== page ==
On February 15, we filed an amicus brief with the Pennsylvania Supreme Court, supporting voters' right to choose to vote by mail. Our brief supports an appeal by the Commonwealth of Pennsylvania of a decision by Commonwealth Court to strike down Act 77--Pennsylvania's 2019 expansion of mail-in voting. Our clients are voters who would face barriers if this restriction of mail-in voting is upheld: health care workers, military spouses, people with disabilities, and more. We are also representing Disability Rights PA, which works to ensure the right to vote independently and privately for all people with disabilities. We're joined by co-counsel from ACLU-PA and Prof. Jessie Allen.

“Act 77 filled critical gaps in voters’ access to the ballot box, was passed by the General Assembly with near unanimous and bipartisan support, and was signed into law by the Governor,” said our legal director Mimi McKenzie. “In the 2020 presidential election over two million Pennsylvanians voted by mail. This latest partisan attack on voting rights must not be condoned.”
Introducing Steph Davis, our new development associate!
We're so excited to welcome Steph Davis to our staff as our new Development Associate! They are tasked with maintaining the donor database and ensuring our individual givers are well appreciated. They will also be coordinating the annual event.

Steph comes to us with over a decade of sales experience, including their last experience with Katz Radio Group in radio advertising. Help us welcome Steph by liking her post on Facebook!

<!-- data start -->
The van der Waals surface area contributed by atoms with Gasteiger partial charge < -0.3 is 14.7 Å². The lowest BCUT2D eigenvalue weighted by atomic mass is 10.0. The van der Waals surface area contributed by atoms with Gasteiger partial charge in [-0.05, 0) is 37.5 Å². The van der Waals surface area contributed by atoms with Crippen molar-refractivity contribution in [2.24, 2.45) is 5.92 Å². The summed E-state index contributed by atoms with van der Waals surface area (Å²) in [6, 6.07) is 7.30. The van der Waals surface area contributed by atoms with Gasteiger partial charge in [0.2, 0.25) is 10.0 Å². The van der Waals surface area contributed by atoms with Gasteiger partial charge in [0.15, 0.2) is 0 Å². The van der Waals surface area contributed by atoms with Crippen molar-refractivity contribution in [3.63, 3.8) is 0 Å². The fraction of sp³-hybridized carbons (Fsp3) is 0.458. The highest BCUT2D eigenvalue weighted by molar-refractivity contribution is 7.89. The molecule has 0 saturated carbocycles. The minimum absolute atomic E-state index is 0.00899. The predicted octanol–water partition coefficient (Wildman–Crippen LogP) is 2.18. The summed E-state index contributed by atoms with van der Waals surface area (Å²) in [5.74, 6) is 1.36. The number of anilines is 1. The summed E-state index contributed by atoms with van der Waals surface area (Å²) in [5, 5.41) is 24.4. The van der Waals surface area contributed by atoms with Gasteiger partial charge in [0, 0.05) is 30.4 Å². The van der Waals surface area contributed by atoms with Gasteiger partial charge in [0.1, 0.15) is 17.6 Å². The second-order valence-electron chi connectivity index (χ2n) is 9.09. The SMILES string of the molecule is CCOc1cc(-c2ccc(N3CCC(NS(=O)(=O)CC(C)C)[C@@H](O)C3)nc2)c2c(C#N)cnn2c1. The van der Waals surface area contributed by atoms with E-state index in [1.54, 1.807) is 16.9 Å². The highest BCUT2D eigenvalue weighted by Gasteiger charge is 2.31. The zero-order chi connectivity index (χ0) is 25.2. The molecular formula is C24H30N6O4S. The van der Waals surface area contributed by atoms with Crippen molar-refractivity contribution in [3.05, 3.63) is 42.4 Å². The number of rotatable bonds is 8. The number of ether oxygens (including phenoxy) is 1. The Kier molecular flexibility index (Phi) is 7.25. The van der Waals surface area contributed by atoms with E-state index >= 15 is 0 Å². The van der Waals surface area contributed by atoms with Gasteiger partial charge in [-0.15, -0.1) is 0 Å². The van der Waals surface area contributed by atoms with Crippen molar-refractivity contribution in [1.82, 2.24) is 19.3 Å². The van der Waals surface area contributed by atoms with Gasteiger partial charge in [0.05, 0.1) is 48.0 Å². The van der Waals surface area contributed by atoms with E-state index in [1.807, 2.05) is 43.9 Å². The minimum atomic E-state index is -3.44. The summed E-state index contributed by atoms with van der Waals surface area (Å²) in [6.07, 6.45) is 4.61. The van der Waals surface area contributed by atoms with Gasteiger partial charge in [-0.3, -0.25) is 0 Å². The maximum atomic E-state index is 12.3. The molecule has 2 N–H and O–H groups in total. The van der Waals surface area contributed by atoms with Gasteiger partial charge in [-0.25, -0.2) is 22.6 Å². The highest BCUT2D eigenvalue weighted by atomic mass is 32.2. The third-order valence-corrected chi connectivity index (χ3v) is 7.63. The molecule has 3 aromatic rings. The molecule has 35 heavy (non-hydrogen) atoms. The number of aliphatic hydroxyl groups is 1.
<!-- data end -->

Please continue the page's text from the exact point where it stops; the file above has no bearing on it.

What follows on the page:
Law Center in the News: PA School funding lawsuit highlighted in The Wall Street Journal
The Wall Street Journal recently highlighted the ongoing Pennsylvania school funding trial, interviewing the superintendent of Greater Johnstown, one of the school district petitioners in the case, and sending a photographer to the district. From the article:

"The district had to close one of its four schools to avoid falling into financial ruin, resulting in students being crammed into the remaining buildings, sometimes in windowless rooms once used as storage closets. “It breaks my heart,” Arcurio said."

For more highlights of press coverage from the start of the PA school funding trial, visit
Board Members Speak Out: Robin Roberts on the PA school funding trial
We're kicking off our "Board Members Speak Out" series, collecting stories and testimonials from members of our board of directors about why our work matters to them. First up, Robin Roberts, part of the leadership collective for Parents United for Public Education and a member of our board since 2019, shares her perspective on our ongoing school funding lawsuit.

"The state is derelict in its obligation to fund public education," Roberts writes. "Pennsylvania’s responsibility to public education has to be more than unlocking the school doors and turning on the lights." Read more on our website.
Our statement on the Governor's budget proposal
We issued a joint statement with our co-counsel in the PA school funding lawsuit, Education Law Center-PA, following the release of Governor Tom Wolf's state budget proposal on February 8. Wolf proposed a $1.75 billion increase in state funding for Pennsylvania's K-12 public schools.

“The governor’s budget proposal is a first step toward repairing a deeply flawed system that shortchanges students and leaves behind low-wealth school districts across the commonwealth,” said our legal director Mimi McKenzie. “But the unmet needs of our students have compounded over decades of insufficient state funding, distributed irrationally, and we need a sustained long-term solution. The legislature should pass this proposal and get to work on a plan to address its constitutional obligation: ensuring that all Pennsylvania school districts and students have the resources they need for quality public education, regardless of local wealth.”